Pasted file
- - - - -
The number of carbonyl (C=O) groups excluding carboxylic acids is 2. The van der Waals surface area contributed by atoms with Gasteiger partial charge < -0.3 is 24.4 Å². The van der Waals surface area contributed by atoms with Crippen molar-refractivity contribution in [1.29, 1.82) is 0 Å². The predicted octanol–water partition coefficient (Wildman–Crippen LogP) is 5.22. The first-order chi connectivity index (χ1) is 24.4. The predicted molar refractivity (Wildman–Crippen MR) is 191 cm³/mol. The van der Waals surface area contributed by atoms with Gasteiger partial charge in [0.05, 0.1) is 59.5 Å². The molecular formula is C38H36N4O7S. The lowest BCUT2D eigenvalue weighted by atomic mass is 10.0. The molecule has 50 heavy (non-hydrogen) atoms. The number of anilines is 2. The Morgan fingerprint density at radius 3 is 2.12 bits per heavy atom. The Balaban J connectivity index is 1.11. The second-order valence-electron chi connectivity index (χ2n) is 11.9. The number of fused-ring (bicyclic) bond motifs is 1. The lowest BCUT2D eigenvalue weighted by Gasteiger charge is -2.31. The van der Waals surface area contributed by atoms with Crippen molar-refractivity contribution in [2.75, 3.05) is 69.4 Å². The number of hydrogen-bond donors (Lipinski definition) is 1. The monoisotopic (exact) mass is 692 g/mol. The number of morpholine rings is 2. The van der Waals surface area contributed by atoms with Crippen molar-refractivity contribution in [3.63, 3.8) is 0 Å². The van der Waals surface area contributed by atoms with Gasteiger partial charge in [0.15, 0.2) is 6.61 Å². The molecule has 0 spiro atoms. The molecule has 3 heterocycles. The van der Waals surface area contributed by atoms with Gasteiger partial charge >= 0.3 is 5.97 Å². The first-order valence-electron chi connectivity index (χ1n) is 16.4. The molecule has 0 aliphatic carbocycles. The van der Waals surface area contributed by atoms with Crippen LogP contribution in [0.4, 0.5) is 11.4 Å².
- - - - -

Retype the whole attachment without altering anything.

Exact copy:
The number of carbonyl (C=O) groups excluding carboxylic acids is 2. The van der Waals surface area contributed by atoms with Gasteiger partial charge < -0.3 is 24.4 Å². The van der Waals surface area contributed by atoms with Crippen molar-refractivity contribution in [1.29, 1.82) is 0 Å². The predicted octanol–water partition coefficient (Wildman–Crippen LogP) is 5.22. The first-order chi connectivity index (χ1) is 24.4. The predicted molar refractivity (Wildman–Crippen MR) is 191 cm³/mol. The van der Waals surface area contributed by atoms with Gasteiger partial charge in [0.05, 0.1) is 59.5 Å². The molecular formula is C38H36N4O7S. The lowest BCUT2D eigenvalue weighted by atomic mass is 10.0. The molecule has 50 heavy (non-hydrogen) atoms. The number of anilines is 2. The Morgan fingerprint density at radius 3 is 2.12 bits per heavy atom. The Balaban J connectivity index is 1.11. The second-order valence-electron chi connectivity index (χ2n) is 11.9. The number of fused-ring (bicyclic) bond motifs is 1. The lowest BCUT2D eigenvalue weighted by Gasteiger charge is -2.31. The van der Waals surface area contributed by atoms with Crippen molar-refractivity contribution in [2.75, 3.05) is 69.4 Å². The number of hydrogen-bond donors (Lipinski definition) is 1. The monoisotopic (exact) mass is 692 g/mol. The number of morpholine rings is 2. The van der Waals surface area contributed by atoms with Crippen molar-refractivity contribution in [3.63, 3.8) is 0 Å². The van der Waals surface area contributed by atoms with Gasteiger partial charge in [0.15, 0.2) is 6.61 Å². The molecule has 0 spiro atoms. The molecule has 3 heterocycles. The van der Waals surface area contributed by atoms with Gasteiger partial charge >= 0.3 is 5.97 Å². The first-order valence-electron chi connectivity index (χ1n) is 16.4. The molecule has 0 aliphatic carbocycles. The van der Waals surface area contributed by atoms with Crippen LogP contribution in [0.4, 0.5) is 11.4 Å².